CHATTANOOGA, Tenn./DETROIT (Reuters) - The United Auto Workers union is soliciting signatures of support from workers at Volkswagen AG’s U.S. factory, an escalation of its effort to establish a foothold outside the Detroit automakers.
In early March, the UAW started passing out authorization cards for workers to sign in an early formal step needed for union representation, workers at the factory in Chattanooga, Tennessee, told Reuters.
UAW President Bob King has said organizing U.S. plants run by foreign automakers, known in the industry as transplants, is crucial for the union’s survival.
After three decades of declining membership, the UAW faces a financial crunch that has been exacerbated by the U.S. economic downturn. This has forced America’s richest union to sell assets and dip into its strike fund to pay for activities.
For the past several months, the UAW has met informally with workers at VW’s U.S. plant. King has also sought support from German union IG Metall.
U.S. labor laws stipulate that a union must submit signature cards from at least 30 percent of the workers at a plant to hold a representation election.
Not all VW hourly employees have been approached by the union, workers said. The UAW has not told the German automaker about its effort to collect signatures, a VW employee said.
“It’s hard to know how much real momentum they have,” the person said of the UAW.
Separately, another person familiar with the UAW said it may make an announcement on its organizing efforts in early April. The source did not know if that would involve VW.
The sources asked not to be named discussing the UAW’s confidential plans. VW and the UAW declined to comment.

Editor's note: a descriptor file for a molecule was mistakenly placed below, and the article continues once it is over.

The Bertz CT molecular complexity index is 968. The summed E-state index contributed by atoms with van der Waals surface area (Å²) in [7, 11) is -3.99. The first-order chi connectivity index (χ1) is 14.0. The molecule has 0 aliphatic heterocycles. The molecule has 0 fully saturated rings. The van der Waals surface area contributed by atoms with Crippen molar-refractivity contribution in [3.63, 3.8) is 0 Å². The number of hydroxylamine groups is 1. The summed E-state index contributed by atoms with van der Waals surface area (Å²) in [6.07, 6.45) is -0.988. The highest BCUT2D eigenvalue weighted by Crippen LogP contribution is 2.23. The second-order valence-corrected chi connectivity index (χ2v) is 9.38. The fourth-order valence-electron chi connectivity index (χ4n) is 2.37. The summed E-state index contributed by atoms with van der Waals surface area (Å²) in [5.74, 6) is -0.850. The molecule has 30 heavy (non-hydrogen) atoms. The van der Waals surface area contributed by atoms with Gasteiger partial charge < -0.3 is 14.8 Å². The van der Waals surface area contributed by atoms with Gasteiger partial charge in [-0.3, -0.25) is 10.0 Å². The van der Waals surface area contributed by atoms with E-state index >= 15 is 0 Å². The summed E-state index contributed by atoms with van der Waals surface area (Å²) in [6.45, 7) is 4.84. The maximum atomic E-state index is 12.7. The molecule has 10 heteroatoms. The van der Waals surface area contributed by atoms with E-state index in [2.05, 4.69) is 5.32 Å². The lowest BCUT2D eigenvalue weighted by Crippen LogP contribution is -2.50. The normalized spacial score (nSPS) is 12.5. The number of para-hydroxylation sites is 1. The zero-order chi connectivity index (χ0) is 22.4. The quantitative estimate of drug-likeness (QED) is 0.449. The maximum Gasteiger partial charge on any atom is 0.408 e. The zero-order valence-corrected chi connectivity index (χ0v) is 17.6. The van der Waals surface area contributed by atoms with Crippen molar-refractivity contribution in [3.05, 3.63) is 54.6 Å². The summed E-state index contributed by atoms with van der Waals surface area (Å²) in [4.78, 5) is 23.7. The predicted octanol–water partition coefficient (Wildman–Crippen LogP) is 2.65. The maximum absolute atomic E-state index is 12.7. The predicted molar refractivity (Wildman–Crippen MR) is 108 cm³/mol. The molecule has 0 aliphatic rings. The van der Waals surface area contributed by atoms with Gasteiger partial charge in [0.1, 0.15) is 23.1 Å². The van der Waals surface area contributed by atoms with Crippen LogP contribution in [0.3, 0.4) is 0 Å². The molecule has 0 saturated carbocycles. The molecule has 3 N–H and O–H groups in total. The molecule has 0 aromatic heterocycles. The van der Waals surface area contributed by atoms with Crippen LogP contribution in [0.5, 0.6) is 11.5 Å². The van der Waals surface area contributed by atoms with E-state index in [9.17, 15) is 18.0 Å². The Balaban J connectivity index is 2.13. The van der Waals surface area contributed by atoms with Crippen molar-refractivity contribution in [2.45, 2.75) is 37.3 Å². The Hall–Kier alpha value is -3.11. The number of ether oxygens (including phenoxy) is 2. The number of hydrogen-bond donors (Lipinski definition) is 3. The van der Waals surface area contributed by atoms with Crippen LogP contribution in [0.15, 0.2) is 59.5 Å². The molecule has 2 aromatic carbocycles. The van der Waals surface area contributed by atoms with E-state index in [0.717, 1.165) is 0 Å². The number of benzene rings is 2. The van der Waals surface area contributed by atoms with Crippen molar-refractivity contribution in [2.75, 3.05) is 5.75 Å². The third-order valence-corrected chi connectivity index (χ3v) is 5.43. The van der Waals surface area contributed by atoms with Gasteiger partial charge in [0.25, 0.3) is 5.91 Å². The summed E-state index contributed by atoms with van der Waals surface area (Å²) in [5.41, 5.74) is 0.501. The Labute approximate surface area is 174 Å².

The UAW’s efforts were discussed during a closed-door meeting with employees and VW executives at the Chattanooga plant on Thursday morning. Executives were there to announce the addition of 800 jobs at the U.S. plant, where VW builds the Passat sedan.
During the meeting, workers in the audience asked VW executives, including Jonathan Browning, head of North American operations, about the UAW’s increased organizing efforts, according to people who attended.
Browning and other executives said the choice for UAW representation was up to the workers, repeating the company’s long-held stance. One worker, addressing the crowd, said the plant did not need a union, which was met with loud applause and cheers, people at the meeting said.
“Not too many people around here want a union,” said one worker who attended the meeting.
VW’s Chattanooga plant employs more than 2,700 people, including salaried employees. About 2,200 were hired by VW and the rest are on contract with staffing company Aerotek.
Newly hired VW workers earn $14.50 an hour and can make up to $19.50 an hour within three years.
A General Motors Co spokesman said the average pay for entry-level GM workers is $17.50 an hour. Veteran workers at GM make an average of $29 per hour.
Historically, plants the American South have been hostile to unions. In 2001, workers at Nissan Motor Co’s plant in Smyrna, Tennessee rejected UAW representation two-to-one.
But more than a decade later, King is eager to show a new UAW has emerged from the wreckage of Detroit and that the union can be a better partner with management.
He has cited the union’s four-year labor contracts with GM, Ford Motor Co and Chrysler Group LLC last year as an example of the UAW ‘s flexibility.
Reporting by Bernie Woodall in Chattanooga and Deepa Seetharaman in Detroit; Additional reporting by Ben Klayman in Detroit; editing by Gary Hill and Andre Grenon